Amongst the items of lost and found property presently stored by Transport for London are an attaché case packed with dentures, a stuffed fox and twenty-two World War I German Picklehaube helmets. These are small drops in a very large ocean. Every year Transport for London gathers together more than a hundred and fifty thousand items of property left on buses, taxis and trains. Waiting to be reclaimed are three hundred engagement rings. Five hundred male and female wigs. Ten thousand copies of The Da Vinci Code. More than a thousand sex toys. Three thousand mobile ‘phones – some dating back to the power breakfast days of the 1980s. Half a million babies dummies. And at least one Agatha Christie murder victim from the 1930s. Dismembered and trunked up. Approximately 40% of all items handed in or recovered by staff are reunited with their owners. The rest are held in safekeeping. Some subsequently binned, some recycled, some auctioned. Some never leave. Some are never claimed.

The items are stored in vast underground caves beneath Baker Street. This is a dusty world of the half finished Rubik’s cube, the forgotten Sony Walkman with Haircut 100 cued up on tape and the Teddy Boy’s sharpened flick comb. Here are London’s own catacombs. But whilst the catacombs of Sicily and Naples contain the desiccated remains of their dead residents, with the corpses posed to mimic life in poignant poses, the catacombs of London, typically and aptly, represent its populace in the retention of 27,000 umbrellas. Not to mention those dentures, the stuffed fox and that army of mislaid dildos.

This is modern palaeontology. The phylogenetics of our materialism. Living archaeology. This is the Tutankhamen’s tomb of the City banker and the LSE student. The eternal briefcase and the political textbook of the dead. These are the discarded belongings of Bakerloo Man, the Australian backpacker, and his forgotten trip through the blinding snow to visit Tate Britain. An annotated Rough Guide and a Rolf Harris autographed didgeridoo. Here rest the relics of our civilization.

In the dusty bowels of the London Transport property office stories of comedy and tragedy are expressed in the unclaimed child’s buggy and the discarded iPod. There is a tale to everything, if only you look for it. If you allow it to exist. And not just in the embalmed remains of a Dodo found in the back of a Hackney carriage or the Emmanuel wedding dress left on an empty train at the conclusion of the Northern Line. Or the false leg that turned up on the top deck of a bendy bus by Green Park. But in every object. Even the mundane. The cheap Swatch watch, the Furby which sings ‘Bob the builder’ when you squeeze its neglected belly and the Thomas the Tank Engine ruler. Each is a window on a private life. How were they lost? Why has the owner never been to find it?

Monuments and public art speak of our aspirations. They represent what we would wish to be. The big moments that have affected us. That have enriched or impoverished our shared existence. Our hopes. Our beliefs. Our pain. Our triumphs. Our egos. They attempt to assimilate the broader, shared events of life. The wars. The tragedies. The milestones. The achievements. They are a coping mechanism. They try to convert emotion into marble. To set it in stone and make it manageable. They are aids to comprehend the incomprehensible. These are the Cenotaphs. The Angels of the North. The Nelson’s Columns. The mementoes of a culture. Nothing beside remains: round the decay of that colossal wreck, boundless and bare, the lone and level sands stretch far away. But it’s the lost bi-focal spectacles and the Gent’s trilby (size 9½) that speak about who and what we are/were. A mislaid leather glove holds more poignancy than a thousand stone triumphal archways. Posterity will not know us from our grand buildings and monuments. What does Tower Bridge truly tell us about the Victorians when compared with a woman’s whalebone corset c.1862? What could capture 1985 better than a lost ‘Frankie Says’ t-shirt with half a can of Quattro poured down the front of it? Our lives in the early 21st Century will be more aptly summed up in a broken controller for the Nintendo Wii than has ever been achieved by the Millennium Dome or Sir Norman Foster’s Gherkin. Nothing shows us for what we are better than the stuff we throw away or the things we lose.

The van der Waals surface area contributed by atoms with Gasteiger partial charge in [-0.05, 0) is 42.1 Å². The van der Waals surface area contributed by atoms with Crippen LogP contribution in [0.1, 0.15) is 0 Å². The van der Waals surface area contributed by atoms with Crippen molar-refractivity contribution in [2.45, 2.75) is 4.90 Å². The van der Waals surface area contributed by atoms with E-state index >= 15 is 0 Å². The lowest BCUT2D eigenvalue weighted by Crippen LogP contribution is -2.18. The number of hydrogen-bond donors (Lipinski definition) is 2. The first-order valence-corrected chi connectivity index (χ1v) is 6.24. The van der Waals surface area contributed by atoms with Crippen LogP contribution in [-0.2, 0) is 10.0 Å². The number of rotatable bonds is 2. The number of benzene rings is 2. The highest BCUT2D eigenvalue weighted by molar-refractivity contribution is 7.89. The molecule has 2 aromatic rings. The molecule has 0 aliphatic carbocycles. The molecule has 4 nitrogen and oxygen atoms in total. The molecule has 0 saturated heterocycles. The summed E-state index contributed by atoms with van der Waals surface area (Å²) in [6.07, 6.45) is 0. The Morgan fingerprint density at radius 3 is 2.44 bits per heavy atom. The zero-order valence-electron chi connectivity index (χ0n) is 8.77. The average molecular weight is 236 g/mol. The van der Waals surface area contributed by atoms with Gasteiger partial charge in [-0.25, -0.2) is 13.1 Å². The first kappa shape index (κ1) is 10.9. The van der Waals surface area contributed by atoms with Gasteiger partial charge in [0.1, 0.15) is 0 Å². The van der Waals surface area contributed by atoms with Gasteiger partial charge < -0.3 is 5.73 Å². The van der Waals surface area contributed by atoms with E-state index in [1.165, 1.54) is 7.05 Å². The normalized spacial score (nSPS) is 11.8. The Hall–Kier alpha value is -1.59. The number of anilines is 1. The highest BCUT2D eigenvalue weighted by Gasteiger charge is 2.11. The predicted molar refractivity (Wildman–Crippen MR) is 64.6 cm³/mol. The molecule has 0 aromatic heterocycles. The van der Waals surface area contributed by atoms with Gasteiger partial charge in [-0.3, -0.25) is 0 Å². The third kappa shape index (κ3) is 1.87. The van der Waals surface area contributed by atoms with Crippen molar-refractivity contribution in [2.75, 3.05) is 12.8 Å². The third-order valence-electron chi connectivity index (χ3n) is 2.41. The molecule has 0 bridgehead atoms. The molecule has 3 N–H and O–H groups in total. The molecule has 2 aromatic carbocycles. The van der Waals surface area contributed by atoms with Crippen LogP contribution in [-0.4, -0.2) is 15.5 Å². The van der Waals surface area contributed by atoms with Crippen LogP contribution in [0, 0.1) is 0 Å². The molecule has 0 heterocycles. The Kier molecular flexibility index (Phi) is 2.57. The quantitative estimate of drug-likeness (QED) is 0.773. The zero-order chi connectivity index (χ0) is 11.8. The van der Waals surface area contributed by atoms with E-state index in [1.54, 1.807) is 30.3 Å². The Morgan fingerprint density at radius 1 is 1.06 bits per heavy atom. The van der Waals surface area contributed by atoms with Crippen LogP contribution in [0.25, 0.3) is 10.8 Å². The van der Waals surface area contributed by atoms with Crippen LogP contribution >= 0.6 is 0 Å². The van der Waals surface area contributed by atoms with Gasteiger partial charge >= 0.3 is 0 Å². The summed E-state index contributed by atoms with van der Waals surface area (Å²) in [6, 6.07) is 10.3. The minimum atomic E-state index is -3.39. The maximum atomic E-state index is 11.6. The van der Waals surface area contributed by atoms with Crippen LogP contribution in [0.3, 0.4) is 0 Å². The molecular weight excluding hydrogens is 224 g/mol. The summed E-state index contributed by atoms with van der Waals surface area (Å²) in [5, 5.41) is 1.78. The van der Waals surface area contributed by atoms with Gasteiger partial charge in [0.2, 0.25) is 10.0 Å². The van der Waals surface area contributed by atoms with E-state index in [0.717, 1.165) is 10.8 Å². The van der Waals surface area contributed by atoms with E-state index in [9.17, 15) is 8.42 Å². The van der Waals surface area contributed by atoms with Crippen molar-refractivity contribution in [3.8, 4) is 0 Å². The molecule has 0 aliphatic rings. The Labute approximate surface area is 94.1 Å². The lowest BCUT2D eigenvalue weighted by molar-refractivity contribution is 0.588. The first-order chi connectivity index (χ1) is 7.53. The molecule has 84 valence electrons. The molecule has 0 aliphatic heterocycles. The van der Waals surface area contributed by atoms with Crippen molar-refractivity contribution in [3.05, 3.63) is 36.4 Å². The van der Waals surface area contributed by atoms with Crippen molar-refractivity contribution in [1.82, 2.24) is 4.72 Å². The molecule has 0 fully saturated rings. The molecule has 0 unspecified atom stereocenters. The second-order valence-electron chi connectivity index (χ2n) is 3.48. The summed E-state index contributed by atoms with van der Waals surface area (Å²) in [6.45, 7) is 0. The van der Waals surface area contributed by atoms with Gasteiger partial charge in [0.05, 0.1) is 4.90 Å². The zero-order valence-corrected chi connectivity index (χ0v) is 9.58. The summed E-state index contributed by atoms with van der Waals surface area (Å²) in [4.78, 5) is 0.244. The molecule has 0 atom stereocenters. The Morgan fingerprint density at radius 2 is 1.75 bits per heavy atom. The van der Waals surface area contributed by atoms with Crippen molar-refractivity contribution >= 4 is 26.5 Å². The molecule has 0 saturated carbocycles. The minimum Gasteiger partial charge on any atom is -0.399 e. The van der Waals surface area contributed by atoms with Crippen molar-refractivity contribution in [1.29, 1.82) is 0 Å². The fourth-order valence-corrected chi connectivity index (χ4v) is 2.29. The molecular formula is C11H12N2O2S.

In this world of greed and selfishness Lost & Found is a beacon of hope. The very fact that a stranger will hand in some item of value so that the owner might have it back is out and out cockle warming. One Christmas I lost my wallet. It had £70 in it. I remember the feeling of emptiness and despair when I dipped my hand into my empty pocket. The sudden emotional disorientation. Without hope I visited the police station. My wallet had been handed in by a traffic warden. The cash still there. My heart soared. My faith in humanity was reinstated.

Obviously not everyone is so honest. Ying and yang. Light and shade. There are the items reported missing that have never been found. That, so far, have not been handed in. The copy of Shakespeare’s First Folio that was last seen on the Circle line. The scale model of HMS Ark Royal made from polo mints that went missing on the Docklands Light Railway. Paul Weller’s sense of humour which disappeared on the number 75 somewhere between Soho and Pimlico in 1976.

You know who you are.

The Road to Thurnscoe Needle Exchange

Introduction: Our Brian